The journalist implied that the company employees' efforts were for the sole purpose
of preventing survivors from filing lawsuits.
The negative press article is another example where attachment fatigue became a
problem for employee responders. This was not so much an attachment to the
families of the deceased and the passenger survivors, but rather to the expectation
that their work would be perceived by the general public to be as valuable and
honorable as was the intention behind their efforts. Sadly with a few strokes on a
keyboard, a journalist had brought down their sense of self-worth and tarnished
their good feelings about their work.
"If you want others to be happy practice compassion, and if you want yourself
to be happy practice compassion."
-Tenzin Gyatso, the 14th Dalai Lama
Unlike mental health professionals who are routinely exposed to emotional fatigue
from listening and supporting clients on a daily basis, these feelings are new to most
employee responders. Therefore, employees need assistance in managing this type
of disappointment and disillusionment.
Experience has shown that educating employees in advance of these potential
morale downers may help them sustain their good feelings about their work,
regardless of others' perceptions. In addition to training and education, coordinators
and team managers can help the team members by checking in with them on a daily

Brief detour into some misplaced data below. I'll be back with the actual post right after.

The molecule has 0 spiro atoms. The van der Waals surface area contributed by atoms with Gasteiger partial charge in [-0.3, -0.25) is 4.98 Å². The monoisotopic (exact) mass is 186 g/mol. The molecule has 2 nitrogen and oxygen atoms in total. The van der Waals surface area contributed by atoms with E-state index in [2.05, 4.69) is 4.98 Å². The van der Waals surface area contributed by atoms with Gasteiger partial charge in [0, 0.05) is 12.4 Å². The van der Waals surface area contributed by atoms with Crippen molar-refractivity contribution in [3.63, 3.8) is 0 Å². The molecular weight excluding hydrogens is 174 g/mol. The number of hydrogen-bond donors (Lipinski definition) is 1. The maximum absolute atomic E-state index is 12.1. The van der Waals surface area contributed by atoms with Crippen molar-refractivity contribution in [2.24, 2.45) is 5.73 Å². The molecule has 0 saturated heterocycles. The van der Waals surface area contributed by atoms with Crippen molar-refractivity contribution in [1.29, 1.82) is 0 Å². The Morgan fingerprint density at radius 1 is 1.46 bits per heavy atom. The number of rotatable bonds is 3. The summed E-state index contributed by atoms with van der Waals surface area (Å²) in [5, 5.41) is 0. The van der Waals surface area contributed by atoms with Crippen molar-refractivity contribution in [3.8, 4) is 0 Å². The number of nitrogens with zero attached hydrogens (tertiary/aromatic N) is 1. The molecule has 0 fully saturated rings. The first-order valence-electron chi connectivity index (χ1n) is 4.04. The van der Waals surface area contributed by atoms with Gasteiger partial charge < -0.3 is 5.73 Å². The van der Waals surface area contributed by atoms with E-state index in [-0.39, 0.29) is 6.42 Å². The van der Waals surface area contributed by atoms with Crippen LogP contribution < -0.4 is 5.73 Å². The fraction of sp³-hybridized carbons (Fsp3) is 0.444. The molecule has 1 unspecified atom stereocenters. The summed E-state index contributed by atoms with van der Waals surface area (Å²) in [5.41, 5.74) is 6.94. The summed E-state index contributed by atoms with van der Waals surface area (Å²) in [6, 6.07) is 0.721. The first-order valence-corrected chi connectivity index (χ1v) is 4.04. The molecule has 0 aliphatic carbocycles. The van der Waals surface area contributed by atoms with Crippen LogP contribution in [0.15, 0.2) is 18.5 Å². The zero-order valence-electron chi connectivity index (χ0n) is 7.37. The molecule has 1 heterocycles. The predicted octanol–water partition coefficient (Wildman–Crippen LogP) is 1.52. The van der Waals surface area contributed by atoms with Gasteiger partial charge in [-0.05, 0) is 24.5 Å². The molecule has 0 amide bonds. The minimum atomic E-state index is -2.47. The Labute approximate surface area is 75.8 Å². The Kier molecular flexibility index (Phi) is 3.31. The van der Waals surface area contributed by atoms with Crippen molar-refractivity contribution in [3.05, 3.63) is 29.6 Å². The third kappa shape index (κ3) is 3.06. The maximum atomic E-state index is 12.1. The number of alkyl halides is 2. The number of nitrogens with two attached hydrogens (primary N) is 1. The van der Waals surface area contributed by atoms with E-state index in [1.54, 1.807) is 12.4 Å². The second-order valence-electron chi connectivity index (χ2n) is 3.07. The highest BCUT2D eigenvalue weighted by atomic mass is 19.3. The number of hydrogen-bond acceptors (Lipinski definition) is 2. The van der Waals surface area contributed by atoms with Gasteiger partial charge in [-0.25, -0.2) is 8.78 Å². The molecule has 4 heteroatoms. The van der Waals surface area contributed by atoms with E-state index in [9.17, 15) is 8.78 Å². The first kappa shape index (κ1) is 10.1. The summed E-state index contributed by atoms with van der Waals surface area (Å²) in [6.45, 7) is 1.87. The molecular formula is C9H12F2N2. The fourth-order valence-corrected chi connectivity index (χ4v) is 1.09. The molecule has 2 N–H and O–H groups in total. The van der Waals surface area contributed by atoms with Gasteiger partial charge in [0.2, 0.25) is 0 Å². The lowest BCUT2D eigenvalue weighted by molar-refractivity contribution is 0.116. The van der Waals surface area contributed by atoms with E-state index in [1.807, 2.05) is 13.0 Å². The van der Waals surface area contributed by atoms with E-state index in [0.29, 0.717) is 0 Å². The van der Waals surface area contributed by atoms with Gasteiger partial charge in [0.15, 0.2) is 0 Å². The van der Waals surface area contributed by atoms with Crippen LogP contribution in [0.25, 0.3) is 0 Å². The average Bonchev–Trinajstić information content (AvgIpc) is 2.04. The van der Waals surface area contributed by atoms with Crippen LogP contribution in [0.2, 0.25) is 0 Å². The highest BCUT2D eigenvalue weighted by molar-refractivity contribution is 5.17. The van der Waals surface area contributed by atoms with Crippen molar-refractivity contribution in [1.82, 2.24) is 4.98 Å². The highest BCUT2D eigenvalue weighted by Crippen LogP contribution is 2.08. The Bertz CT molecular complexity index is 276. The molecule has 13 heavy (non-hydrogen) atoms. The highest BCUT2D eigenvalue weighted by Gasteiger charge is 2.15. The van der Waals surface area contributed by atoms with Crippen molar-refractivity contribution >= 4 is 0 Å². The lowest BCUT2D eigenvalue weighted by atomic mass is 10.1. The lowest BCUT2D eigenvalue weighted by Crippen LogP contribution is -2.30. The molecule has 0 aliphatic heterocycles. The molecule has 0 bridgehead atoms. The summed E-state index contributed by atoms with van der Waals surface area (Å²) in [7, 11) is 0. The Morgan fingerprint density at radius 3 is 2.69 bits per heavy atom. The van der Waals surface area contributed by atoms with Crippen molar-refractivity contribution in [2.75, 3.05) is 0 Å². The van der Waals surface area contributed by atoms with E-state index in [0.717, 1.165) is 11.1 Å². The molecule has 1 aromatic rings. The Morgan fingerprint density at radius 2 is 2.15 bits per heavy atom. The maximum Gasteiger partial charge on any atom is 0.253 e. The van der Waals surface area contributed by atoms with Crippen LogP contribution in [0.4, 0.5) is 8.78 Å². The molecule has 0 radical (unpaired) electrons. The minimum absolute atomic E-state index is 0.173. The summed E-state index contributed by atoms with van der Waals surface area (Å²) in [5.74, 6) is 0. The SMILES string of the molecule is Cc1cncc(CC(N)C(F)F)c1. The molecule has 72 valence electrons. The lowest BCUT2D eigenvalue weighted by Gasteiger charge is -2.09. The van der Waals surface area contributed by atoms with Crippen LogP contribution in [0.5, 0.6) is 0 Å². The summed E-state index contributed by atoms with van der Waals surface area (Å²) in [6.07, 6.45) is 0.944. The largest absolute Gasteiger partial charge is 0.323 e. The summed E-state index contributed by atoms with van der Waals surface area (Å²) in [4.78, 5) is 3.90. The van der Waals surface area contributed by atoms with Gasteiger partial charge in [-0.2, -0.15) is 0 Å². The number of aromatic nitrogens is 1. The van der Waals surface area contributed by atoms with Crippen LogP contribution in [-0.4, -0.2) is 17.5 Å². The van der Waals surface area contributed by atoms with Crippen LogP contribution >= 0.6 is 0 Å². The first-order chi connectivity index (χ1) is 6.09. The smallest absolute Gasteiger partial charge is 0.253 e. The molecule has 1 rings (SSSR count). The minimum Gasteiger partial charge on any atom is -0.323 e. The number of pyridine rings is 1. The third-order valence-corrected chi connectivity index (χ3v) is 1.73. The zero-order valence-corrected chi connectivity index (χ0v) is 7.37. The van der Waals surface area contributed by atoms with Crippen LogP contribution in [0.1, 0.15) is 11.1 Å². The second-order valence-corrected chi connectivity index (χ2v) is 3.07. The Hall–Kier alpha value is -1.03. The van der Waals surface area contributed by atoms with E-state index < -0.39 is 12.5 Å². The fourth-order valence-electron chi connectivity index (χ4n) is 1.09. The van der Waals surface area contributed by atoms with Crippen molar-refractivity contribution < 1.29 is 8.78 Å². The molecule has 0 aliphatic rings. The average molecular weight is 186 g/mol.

basis to determine if they are having any issues or challenges in managing their
emotions. Team members need to be reminded of the various resources they have
access to for support during these stressful times.
It is particularly important for leaders to help manage the “goodbye” process.
Employees often become involved in the process of caring to the point of where they
lose sight of the need to plan for ending the assignment and often need help in
preparing for the termination in advance. Talking through the process with the team
members from the very beginning and helping them set up the time and date of the
formal separation has proven to be helpful. Occasionally, even roleplaying with a
team member on how they will say goodbye to survivors can be invaluable in helping
ease the potential attachment fatigue.